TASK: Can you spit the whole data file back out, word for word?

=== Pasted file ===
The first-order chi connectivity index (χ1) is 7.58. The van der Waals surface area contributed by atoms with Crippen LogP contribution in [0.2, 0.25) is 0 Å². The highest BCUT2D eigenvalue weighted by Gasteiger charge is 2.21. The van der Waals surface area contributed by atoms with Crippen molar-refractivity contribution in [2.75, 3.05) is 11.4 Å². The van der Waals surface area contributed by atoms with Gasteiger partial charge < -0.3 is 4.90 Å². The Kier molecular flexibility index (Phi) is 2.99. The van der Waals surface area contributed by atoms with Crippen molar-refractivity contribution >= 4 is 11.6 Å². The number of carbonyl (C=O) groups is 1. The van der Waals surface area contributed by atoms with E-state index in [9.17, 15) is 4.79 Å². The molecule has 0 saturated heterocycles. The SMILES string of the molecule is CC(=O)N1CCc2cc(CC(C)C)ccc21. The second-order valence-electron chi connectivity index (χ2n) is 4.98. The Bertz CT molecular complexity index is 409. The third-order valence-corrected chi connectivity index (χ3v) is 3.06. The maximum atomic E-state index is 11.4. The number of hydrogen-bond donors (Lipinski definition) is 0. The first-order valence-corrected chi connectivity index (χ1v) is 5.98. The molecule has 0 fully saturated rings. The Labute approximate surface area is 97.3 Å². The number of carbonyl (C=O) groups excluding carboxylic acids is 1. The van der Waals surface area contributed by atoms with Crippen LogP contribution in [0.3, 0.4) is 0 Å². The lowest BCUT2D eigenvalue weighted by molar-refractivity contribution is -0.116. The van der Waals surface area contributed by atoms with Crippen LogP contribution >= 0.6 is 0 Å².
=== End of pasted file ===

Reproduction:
The first-order chi connectivity index (χ1) is 7.58. The van der Waals surface area contributed by atoms with Crippen LogP contribution in [0.2, 0.25) is 0 Å². The highest BCUT2D eigenvalue weighted by Gasteiger charge is 2.21. The van der Waals surface area contributed by atoms with Crippen molar-refractivity contribution in [2.75, 3.05) is 11.4 Å². The van der Waals surface area contributed by atoms with Gasteiger partial charge < -0.3 is 4.90 Å². The Kier molecular flexibility index (Phi) is 2.99. The van der Waals surface area contributed by atoms with Crippen molar-refractivity contribution >= 4 is 11.6 Å². The number of carbonyl (C=O) groups is 1. The van der Waals surface area contributed by atoms with E-state index in [9.17, 15) is 4.79 Å². The molecule has 0 saturated heterocycles. The SMILES string of the molecule is CC(=O)N1CCc2cc(CC(C)C)ccc21. The second-order valence-electron chi connectivity index (χ2n) is 4.98. The Bertz CT molecular complexity index is 409. The third-order valence-corrected chi connectivity index (χ3v) is 3.06. The maximum atomic E-state index is 11.4. The number of hydrogen-bond donors (Lipinski definition) is 0. The first-order valence-corrected chi connectivity index (χ1v) is 5.98. The molecule has 0 fully saturated rings. The Labute approximate surface area is 97.3 Å². The number of carbonyl (C=O) groups excluding carboxylic acids is 1. The van der Waals surface area contributed by atoms with Crippen LogP contribution in [0.3, 0.4) is 0 Å². The lowest BCUT2D eigenvalue weighted by molar-refractivity contribution is -0.116. The van der Waals surface area contributed by atoms with Crippen LogP contribution >= 0.6 is 0 Å².